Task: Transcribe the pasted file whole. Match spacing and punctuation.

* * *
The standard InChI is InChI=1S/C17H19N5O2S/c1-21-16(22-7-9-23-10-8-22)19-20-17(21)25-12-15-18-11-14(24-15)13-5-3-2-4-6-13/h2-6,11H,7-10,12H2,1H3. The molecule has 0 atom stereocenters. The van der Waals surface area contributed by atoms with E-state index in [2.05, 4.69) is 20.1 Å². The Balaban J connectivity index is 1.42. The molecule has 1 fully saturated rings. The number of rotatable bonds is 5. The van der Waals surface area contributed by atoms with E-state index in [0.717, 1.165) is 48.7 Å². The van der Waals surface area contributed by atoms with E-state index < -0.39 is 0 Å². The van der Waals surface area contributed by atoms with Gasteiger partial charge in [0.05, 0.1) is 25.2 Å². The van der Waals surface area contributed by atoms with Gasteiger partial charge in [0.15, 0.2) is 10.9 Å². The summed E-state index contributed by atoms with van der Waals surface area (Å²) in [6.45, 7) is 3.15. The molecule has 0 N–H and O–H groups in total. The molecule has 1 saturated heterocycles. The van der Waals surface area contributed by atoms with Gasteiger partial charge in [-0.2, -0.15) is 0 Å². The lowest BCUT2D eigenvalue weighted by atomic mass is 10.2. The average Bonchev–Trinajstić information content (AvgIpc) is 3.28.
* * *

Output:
The standard InChI is InChI=1S/C17H19N5O2S/c1-21-16(22-7-9-23-10-8-22)19-20-17(21)25-12-15-18-11-14(24-15)13-5-3-2-4-6-13/h2-6,11H,7-10,12H2,1H3. The molecule has 0 atom stereocenters. The van der Waals surface area contributed by atoms with E-state index in [2.05, 4.69) is 20.1 Å². The Balaban J connectivity index is 1.42. The molecule has 1 fully saturated rings. The number of rotatable bonds is 5. The van der Waals surface area contributed by atoms with E-state index in [0.717, 1.165) is 48.7 Å². The van der Waals surface area contributed by atoms with E-state index < -0.39 is 0 Å². The van der Waals surface area contributed by atoms with Gasteiger partial charge in [0.05, 0.1) is 25.2 Å². The van der Waals surface area contributed by atoms with Gasteiger partial charge in [0.15, 0.2) is 10.9 Å². The summed E-state index contributed by atoms with van der Waals surface area (Å²) in [6.45, 7) is 3.15. The molecule has 0 N–H and O–H groups in total. The molecule has 1 saturated heterocycles. The van der Waals surface area contributed by atoms with Gasteiger partial charge in [-0.2, -0.15) is 0 Å². The lowest BCUT2D eigenvalue weighted by atomic mass is 10.2. The average Bonchev–Trinajstić information content (AvgIpc) is 3.28.